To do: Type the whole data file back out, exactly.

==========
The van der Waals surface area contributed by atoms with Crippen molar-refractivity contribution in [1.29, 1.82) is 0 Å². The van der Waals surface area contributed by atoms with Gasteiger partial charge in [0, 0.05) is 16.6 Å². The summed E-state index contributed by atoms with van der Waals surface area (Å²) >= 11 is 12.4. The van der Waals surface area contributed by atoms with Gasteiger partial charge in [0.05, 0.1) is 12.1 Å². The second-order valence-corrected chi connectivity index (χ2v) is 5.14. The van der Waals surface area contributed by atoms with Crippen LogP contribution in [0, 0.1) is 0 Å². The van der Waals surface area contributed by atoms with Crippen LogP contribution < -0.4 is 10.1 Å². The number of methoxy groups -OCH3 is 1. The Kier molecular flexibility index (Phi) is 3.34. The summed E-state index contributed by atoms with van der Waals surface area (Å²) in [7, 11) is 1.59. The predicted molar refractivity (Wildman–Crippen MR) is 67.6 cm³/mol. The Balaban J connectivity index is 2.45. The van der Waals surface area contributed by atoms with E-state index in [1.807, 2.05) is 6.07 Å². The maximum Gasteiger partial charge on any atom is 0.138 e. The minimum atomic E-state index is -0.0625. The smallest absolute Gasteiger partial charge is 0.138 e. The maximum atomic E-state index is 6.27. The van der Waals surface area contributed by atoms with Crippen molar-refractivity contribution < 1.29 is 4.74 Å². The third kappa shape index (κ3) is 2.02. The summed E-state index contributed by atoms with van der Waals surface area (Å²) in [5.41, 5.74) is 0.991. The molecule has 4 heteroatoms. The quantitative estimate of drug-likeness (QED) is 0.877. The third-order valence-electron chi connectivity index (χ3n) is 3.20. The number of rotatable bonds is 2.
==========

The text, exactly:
The van der Waals surface area contributed by atoms with Crippen molar-refractivity contribution in [1.29, 1.82) is 0 Å². The van der Waals surface area contributed by atoms with Gasteiger partial charge in [0, 0.05) is 16.6 Å². The summed E-state index contributed by atoms with van der Waals surface area (Å²) >= 11 is 12.4. The van der Waals surface area contributed by atoms with Gasteiger partial charge in [0.05, 0.1) is 12.1 Å². The second-order valence-corrected chi connectivity index (χ2v) is 5.14. The van der Waals surface area contributed by atoms with Crippen LogP contribution in [0, 0.1) is 0 Å². The van der Waals surface area contributed by atoms with Crippen LogP contribution < -0.4 is 10.1 Å². The number of methoxy groups -OCH3 is 1. The Kier molecular flexibility index (Phi) is 3.34. The summed E-state index contributed by atoms with van der Waals surface area (Å²) in [7, 11) is 1.59. The predicted molar refractivity (Wildman–Crippen MR) is 67.6 cm³/mol. The Balaban J connectivity index is 2.45. The van der Waals surface area contributed by atoms with E-state index in [1.807, 2.05) is 6.07 Å². The maximum Gasteiger partial charge on any atom is 0.138 e. The minimum atomic E-state index is -0.0625. The smallest absolute Gasteiger partial charge is 0.138 e. The maximum atomic E-state index is 6.27. The van der Waals surface area contributed by atoms with Crippen molar-refractivity contribution < 1.29 is 4.74 Å². The third kappa shape index (κ3) is 2.02. The summed E-state index contributed by atoms with van der Waals surface area (Å²) in [5.41, 5.74) is 0.991. The molecule has 4 heteroatoms. The quantitative estimate of drug-likeness (QED) is 0.877. The third-order valence-electron chi connectivity index (χ3n) is 3.20. The number of rotatable bonds is 2.